When the Sisters of St. Joseph arrived in Concordia in 1884, one of their first tasks was to build a Motherhouse, which would serve as their convent and as an “academy” for students of all faiths.
The original Motherhouse was next to the Catholic Church, at the corner of Fifth and Olive streets in what is now the Manna House of Prayer. But the congregation was quickly outgrowing that building, and Mother Superior Stanislaus Leary purchased land on the south edge of Concordia for a larger convent and academy. The cornerstone for what would be a massive five-story brick and native stone building was laid in 1902, and the congregation moved to the new Nazareth Convent and Academy at 1300 Washington St. just 13 months later. For all of its history, the landmark red building has been the spiritual home for the Sisters of St. Joseph of Concordia, and all of the sisters in the congregation try to “come home” at least twice a year for community gatherings called “assemblies.”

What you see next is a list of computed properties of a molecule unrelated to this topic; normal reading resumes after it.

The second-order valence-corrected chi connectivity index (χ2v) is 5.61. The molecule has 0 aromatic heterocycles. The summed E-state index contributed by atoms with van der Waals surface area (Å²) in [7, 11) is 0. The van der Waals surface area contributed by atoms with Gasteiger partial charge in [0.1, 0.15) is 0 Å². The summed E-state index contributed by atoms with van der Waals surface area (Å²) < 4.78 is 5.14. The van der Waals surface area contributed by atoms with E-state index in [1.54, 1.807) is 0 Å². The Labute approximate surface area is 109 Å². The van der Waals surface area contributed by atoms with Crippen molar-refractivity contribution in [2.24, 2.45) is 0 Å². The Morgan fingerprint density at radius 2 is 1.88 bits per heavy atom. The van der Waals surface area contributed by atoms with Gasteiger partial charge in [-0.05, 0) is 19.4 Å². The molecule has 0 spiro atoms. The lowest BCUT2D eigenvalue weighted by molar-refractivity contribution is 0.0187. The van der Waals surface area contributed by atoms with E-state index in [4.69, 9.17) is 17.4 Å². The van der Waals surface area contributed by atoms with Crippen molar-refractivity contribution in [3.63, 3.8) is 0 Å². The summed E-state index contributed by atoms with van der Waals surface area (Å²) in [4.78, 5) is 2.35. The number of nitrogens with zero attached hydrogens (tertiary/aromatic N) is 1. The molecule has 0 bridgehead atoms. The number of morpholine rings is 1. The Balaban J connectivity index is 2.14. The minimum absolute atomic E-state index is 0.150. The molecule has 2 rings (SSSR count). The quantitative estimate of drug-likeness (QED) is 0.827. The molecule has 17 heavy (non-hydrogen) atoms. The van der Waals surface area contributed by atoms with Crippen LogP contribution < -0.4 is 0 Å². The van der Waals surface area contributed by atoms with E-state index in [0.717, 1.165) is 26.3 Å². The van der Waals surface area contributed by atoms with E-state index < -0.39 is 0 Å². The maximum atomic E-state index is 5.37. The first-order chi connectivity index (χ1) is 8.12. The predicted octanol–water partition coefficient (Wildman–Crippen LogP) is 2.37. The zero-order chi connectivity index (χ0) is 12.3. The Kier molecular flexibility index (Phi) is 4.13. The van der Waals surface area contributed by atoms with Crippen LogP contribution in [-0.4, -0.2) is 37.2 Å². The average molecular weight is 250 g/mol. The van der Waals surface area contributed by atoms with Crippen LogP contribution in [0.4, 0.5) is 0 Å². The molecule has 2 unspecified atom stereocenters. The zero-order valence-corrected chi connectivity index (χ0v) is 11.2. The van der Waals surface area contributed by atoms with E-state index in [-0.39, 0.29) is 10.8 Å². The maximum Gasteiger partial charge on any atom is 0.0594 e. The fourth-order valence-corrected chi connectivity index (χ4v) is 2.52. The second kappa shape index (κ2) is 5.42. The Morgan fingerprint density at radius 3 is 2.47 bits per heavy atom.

The building was listed on the National Register of Historic Places in 1973.
Today it is home to more than 30 Sisters of St. Joseph who have retired from active ministry. It also houses some administrative offices and hosts a variety of public events throughout the year, including the annual spaghetti dinner in March and the Christmas Open House in December. Tours can be scheduled every afternoon, from 2 to 4 p.m., and by appointment by calling 785/243-2113, ext. 1101, or emailing firstname.lastname@example.org.